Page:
Hopefully this has given you a strong starting point for writing Gothic and dark fantasy. If you’ve already been writing it but haven’t been sure what your work would actually be considered, I hope this has helped to clarify the issue for you.

You can find the further reading and resources below as always. A note of caution here is that I wouldn’t recommend any of these books for children, whether I’ve read them or not, because usually the subject matter of dark and Gothic fantasy makes it too mature for younger teens and children. Doesn’t mean the books are bad. It just means the intended audience is rarely children.

Have questions or more suggestions for writing Gothic and dark fantasy? Feel free to leave a comment, and I’ll do my best to get back to any questions promptly. Have a great week, everyone!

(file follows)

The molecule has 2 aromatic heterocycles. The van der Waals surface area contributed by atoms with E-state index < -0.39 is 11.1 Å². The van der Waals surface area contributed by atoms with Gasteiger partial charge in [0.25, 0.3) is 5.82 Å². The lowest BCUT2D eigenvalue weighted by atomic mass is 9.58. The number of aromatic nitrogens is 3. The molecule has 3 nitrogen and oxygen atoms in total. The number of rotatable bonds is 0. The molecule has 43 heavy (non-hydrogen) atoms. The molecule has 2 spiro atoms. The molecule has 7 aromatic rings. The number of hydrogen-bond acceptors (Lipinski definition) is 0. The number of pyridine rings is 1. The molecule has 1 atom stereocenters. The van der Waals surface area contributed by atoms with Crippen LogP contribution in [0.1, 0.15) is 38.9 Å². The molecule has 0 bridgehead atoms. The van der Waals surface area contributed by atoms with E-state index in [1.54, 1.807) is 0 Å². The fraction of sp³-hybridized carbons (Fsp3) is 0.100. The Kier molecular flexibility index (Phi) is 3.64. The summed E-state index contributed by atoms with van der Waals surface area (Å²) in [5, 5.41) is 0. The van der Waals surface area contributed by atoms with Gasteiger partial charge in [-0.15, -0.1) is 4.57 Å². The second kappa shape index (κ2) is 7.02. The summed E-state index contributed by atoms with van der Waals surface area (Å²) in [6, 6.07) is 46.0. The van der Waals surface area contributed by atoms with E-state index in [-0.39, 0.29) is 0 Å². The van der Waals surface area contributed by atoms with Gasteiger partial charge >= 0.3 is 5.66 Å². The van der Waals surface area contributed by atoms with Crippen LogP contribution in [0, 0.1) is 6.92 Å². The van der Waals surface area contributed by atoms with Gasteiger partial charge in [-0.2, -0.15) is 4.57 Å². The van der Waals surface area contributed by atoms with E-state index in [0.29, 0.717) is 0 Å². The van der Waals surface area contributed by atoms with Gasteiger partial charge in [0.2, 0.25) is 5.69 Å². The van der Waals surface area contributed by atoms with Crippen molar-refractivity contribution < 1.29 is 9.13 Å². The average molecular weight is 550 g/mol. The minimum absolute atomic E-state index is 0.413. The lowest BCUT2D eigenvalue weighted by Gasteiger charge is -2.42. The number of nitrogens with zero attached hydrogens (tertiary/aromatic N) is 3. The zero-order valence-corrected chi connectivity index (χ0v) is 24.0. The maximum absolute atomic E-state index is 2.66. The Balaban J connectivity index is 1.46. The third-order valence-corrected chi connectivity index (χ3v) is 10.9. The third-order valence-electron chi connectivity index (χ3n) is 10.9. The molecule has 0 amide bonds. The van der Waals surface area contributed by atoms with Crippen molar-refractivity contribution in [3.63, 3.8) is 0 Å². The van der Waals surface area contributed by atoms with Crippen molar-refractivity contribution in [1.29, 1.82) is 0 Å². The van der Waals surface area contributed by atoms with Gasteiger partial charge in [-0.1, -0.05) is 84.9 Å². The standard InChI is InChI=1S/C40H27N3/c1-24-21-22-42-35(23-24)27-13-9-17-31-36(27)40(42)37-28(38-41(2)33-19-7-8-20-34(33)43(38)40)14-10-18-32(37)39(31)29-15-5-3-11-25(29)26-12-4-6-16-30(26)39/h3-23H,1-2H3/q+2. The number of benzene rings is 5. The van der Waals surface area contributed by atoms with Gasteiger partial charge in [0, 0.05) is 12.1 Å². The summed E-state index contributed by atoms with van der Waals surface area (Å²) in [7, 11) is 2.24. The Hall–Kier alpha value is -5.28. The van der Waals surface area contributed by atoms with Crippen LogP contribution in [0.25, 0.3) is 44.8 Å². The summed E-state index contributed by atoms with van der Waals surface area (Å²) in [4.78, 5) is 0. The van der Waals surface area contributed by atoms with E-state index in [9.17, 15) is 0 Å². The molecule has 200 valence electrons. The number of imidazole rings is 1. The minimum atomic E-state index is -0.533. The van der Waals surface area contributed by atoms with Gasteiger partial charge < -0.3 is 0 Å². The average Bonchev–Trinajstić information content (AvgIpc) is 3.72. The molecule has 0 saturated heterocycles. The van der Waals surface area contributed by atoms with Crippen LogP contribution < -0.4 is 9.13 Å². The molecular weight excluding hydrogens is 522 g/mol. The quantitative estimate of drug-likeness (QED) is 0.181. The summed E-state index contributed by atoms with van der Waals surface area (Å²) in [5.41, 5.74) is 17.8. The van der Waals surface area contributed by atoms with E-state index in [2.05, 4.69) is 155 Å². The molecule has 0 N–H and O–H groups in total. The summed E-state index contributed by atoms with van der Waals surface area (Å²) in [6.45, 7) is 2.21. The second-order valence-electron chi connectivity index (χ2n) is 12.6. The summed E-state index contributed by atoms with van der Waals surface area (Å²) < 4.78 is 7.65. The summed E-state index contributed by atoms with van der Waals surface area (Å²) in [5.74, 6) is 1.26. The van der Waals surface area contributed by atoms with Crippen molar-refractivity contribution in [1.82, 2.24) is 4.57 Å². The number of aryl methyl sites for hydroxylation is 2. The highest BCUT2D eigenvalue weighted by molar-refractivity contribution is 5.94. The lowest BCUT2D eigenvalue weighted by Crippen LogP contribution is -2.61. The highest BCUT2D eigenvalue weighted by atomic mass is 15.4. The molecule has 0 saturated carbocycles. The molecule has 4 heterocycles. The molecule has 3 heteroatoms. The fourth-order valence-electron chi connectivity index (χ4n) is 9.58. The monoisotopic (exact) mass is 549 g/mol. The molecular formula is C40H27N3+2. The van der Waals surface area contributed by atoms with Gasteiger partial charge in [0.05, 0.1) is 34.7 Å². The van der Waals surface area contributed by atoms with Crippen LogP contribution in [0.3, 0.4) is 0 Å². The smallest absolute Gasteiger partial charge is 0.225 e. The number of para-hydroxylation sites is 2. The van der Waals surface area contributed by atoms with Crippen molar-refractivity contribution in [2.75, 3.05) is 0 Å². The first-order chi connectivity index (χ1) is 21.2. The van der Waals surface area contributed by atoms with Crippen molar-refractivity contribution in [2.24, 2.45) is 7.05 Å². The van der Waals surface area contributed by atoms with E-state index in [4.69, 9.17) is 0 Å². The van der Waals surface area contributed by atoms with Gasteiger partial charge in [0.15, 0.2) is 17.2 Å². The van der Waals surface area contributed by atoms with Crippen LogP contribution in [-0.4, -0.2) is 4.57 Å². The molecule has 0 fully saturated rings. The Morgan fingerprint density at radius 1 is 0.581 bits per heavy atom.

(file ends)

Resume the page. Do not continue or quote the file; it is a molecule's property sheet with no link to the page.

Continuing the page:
Further Reading and Resources

Neil Gaiman’s Coraline

Gothic Fantasy’s Short Story Compilations

Bram Stoker’s Dracula and Jewel of Seven Stars (This is an exception to my general recommendation not to give these books to children. Teens can read these books without a problem, but they likely need a strong constitution and shouldn’t read them before bed unless they’re not easily scared.)

Anne Rice’s The Vampire Lestat

Elizabeth Gaskell’s The Grey Woman and Other Tales